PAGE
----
41 use tiny tags with embedded microchips containing

Info iconThis preview shows page 1. Sign up to view the full content.

View Full Document Right Arrow Icon
This is the end of the preview. Sign up to access the rest of the document.

Unformatted text preview: reless The Wireless Revolution • Radio frequency identification (RFID) • • Tags transmit radio signals over short distances to special RFID readers, which send data over network to computer for processing • Active RFID: Tags have batteries, data can be rewritten, range is hundreds of feet, more expensive • 6.41 Use tiny tags with embedded microchips containing data about an item and location Passive RFID: Range is shorter, also smaller, less expensive, powered by radio frequency energy Essentials of Business Information Systems Chapter 6 Telecommunications, the Internet, and Chapter Wireless Technology Wireless The Wireless Revolution • Radio frequency identification (RFID) • Common uses: • Automated toll-collection • Tracking goods in a supply chain • • 6.42 Requires companies to have special hardware and software Reduction in cost of tags making RFID viable for many firms Essentials of Business Information Systems Chapter 6 Telecommunications, the Internet, and Chapter Wireless Technology Wireless The Wireless Revolution How RFID Works RFID uses low-powered radio transmitters to read data stored in a tag at distances ranging from 1 inch to 100 feet. The reader captures the data from the tag and sends them over a network to a host computer for processing. 6.43 Figure 6-17 Essentials of Business Information Systems Chapter 6 Telecommunications, the Internet, and Chapter Wireless Technology Wireless The Wireless Revolution Interactive Session: Organizations Wal-Mart Grapples with RFID • Read the Interactive Session and then discuss the following questions: • How is RFID technology related to Wal-Mart’s business model? How does it benefit suppliers? • What people, organization and technology factors explain why Wal-Mart suppliers have had trouble implementing RFID systems? • What conditions would make adopting RFID more favorable for suppliers? • Should Wal-Mart require all its suppliers to use RFID? Why or why not? Explain your answer. 6.44 Essentials of Business Information Systems Chapter 6 Telecommunications, the Internet, and Chapter Wireless Technology Wireless The Wireless Revolution • Wireless sensor networks • Networks of hundreds or thousands of interconnected wireless devices embedded into physical environment to provide measurements of many points over large spaces • Used to monitor building security, detect hazardous substances in air, monitor environmental changes, traffic, or military activity • Devices have built-in processing, storage, and radio frequency sensors and antennas • Require low-power, long-lasting batteries and ability to endure in the field without maintenance 6.45 Essentials of Business Information Systems Chapter 6 Telecommunications, the Internet, and Chapter Wireless Technology Wireless The Wireless Revolution A Wireless Sensor Network Figure 6-18 The small circles represent lower-level nodes and the larger circles represent high-end nodes. Lower-level nodes forward data to each other or to higher-level nodes, which transmit data more rapidly and speed up network performance. 6.46...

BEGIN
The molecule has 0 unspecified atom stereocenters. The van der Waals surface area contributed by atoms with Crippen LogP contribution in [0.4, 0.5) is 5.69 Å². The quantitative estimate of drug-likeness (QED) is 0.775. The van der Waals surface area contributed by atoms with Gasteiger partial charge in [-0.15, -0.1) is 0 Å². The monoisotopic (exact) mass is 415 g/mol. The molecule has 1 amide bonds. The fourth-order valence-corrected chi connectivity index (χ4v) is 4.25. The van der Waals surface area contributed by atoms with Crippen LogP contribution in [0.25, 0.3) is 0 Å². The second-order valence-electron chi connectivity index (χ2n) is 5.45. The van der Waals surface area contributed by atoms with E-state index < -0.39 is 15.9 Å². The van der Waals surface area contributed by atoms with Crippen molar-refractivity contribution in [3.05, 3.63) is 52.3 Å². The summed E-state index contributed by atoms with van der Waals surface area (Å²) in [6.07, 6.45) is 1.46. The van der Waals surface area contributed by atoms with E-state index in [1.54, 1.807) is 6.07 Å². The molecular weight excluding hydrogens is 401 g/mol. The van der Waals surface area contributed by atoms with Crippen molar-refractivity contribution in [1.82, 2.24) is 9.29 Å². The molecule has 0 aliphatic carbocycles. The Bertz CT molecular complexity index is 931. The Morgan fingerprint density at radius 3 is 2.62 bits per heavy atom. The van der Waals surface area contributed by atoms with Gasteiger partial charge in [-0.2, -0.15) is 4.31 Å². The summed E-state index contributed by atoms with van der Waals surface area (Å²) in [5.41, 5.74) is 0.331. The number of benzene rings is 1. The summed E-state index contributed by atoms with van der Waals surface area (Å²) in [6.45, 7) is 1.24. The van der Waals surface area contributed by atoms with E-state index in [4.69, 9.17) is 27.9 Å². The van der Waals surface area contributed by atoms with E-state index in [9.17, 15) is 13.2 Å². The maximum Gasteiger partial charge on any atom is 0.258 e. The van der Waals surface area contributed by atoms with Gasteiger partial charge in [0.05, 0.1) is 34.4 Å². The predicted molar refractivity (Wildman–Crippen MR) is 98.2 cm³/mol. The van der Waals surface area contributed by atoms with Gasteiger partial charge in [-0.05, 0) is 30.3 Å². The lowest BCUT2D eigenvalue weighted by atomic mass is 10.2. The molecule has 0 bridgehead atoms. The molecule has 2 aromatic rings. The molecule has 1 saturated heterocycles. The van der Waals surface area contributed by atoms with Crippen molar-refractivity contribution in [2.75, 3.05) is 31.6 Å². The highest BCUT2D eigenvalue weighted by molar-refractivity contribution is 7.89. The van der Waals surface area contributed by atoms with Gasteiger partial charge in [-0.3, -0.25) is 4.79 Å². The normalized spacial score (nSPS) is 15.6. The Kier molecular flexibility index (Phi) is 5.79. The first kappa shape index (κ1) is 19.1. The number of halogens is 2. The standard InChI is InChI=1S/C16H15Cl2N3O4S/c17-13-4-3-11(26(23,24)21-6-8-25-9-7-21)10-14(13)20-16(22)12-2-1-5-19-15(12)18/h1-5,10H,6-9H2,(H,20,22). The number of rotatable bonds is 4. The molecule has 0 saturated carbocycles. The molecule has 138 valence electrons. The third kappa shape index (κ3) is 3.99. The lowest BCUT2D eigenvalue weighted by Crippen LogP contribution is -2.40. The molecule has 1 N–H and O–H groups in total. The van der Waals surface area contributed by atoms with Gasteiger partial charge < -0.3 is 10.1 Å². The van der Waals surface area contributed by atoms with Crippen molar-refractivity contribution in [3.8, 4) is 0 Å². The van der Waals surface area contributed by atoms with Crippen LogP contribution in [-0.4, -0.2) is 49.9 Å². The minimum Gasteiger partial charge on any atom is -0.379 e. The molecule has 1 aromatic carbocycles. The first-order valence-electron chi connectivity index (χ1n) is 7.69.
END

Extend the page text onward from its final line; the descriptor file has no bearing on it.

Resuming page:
View Full Document

This document was uploaded on 02/11/2014.

Ask a homework question - tutors are online